• Lower recidivism—a decrease in criminal behavior on the part of drug court participants while in the program.

  • Reduction in substance abuse on the part of drug court participants while in the program.

The goals of the drug court are the foundation for its own accountability and for the accountability of the drug court participants. The goals should be realistic and achievable. They should be reflected in the organization of the drug court program, the information it collects and uses for management purposes, and, ultimately, in the outcome of the program in terms of its impact on participants’ lives.

4. Develop information about effectiveness.

To develop stable funding, drug court leaders will have to show that the drug court is achieving its goals and is cost effective compared with other approaches to dealing with similarly situated individuals. At a minimum, drug courts should have basic information about their goals, eligibility criteria, and operational procedures, about the performance of the persons accepted into the drug court program, and about program costs. The information should be current and analyzed regularly to provide feedback, in the first instance, to the drug court judge and other key drug court leaders.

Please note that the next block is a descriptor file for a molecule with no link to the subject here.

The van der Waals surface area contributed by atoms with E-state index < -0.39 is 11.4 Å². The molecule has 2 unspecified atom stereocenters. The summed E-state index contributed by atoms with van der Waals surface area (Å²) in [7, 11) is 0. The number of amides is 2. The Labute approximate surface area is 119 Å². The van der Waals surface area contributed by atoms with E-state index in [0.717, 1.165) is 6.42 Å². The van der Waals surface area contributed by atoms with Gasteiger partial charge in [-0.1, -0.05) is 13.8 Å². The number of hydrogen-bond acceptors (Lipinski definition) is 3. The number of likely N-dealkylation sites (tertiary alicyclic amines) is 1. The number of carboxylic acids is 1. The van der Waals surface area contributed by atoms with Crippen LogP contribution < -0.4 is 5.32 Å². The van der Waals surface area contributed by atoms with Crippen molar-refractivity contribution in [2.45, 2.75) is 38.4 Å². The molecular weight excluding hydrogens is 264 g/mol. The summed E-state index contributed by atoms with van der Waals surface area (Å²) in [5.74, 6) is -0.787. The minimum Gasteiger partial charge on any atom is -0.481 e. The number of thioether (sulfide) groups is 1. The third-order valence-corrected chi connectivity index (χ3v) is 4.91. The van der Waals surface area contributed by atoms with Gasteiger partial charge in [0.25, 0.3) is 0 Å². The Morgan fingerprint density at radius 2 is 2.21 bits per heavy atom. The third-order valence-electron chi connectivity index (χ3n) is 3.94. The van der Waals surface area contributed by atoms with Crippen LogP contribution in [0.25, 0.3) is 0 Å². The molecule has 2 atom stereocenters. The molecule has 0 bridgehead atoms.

Optimally, the drug court will have a competent independent evaluator who can assess the performance of the drug court in accordance with established criteria. Even with an evaluator involved, however, the drug court’s leaders should know how well the program is doing and why.